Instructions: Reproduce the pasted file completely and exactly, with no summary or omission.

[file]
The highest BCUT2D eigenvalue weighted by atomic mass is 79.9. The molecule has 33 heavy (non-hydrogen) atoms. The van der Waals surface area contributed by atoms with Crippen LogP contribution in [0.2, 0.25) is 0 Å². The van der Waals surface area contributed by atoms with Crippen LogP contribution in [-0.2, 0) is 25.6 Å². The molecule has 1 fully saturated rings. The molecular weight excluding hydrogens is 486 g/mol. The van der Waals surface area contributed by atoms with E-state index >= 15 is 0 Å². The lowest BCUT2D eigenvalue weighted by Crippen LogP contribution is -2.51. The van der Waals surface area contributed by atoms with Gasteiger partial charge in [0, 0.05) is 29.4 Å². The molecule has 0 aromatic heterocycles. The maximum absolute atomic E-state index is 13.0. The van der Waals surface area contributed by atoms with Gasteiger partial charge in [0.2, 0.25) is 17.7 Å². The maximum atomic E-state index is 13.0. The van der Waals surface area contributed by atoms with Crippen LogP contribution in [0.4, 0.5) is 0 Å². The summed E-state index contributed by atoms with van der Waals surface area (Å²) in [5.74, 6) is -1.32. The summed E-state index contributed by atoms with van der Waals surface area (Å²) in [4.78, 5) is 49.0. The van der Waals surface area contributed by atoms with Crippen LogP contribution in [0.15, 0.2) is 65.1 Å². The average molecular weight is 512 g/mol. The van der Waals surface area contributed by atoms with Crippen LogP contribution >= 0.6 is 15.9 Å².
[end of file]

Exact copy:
The highest BCUT2D eigenvalue weighted by atomic mass is 79.9. The molecule has 33 heavy (non-hydrogen) atoms. The van der Waals surface area contributed by atoms with Crippen LogP contribution in [0.2, 0.25) is 0 Å². The van der Waals surface area contributed by atoms with Crippen LogP contribution in [-0.2, 0) is 25.6 Å². The molecule has 1 fully saturated rings. The molecular weight excluding hydrogens is 486 g/mol. The van der Waals surface area contributed by atoms with E-state index >= 15 is 0 Å². The lowest BCUT2D eigenvalue weighted by Crippen LogP contribution is -2.51. The van der Waals surface area contributed by atoms with Gasteiger partial charge in [0, 0.05) is 29.4 Å². The molecule has 0 aromatic heterocycles. The maximum absolute atomic E-state index is 13.0. The van der Waals surface area contributed by atoms with Gasteiger partial charge in [0.2, 0.25) is 17.7 Å². The maximum atomic E-state index is 13.0. The van der Waals surface area contributed by atoms with Crippen LogP contribution in [0.4, 0.5) is 0 Å². The summed E-state index contributed by atoms with van der Waals surface area (Å²) in [5.74, 6) is -1.32. The summed E-state index contributed by atoms with van der Waals surface area (Å²) in [4.78, 5) is 49.0. The van der Waals surface area contributed by atoms with Crippen LogP contribution in [0.15, 0.2) is 65.1 Å². The average molecular weight is 512 g/mol. The van der Waals surface area contributed by atoms with Crippen LogP contribution >= 0.6 is 15.9 Å².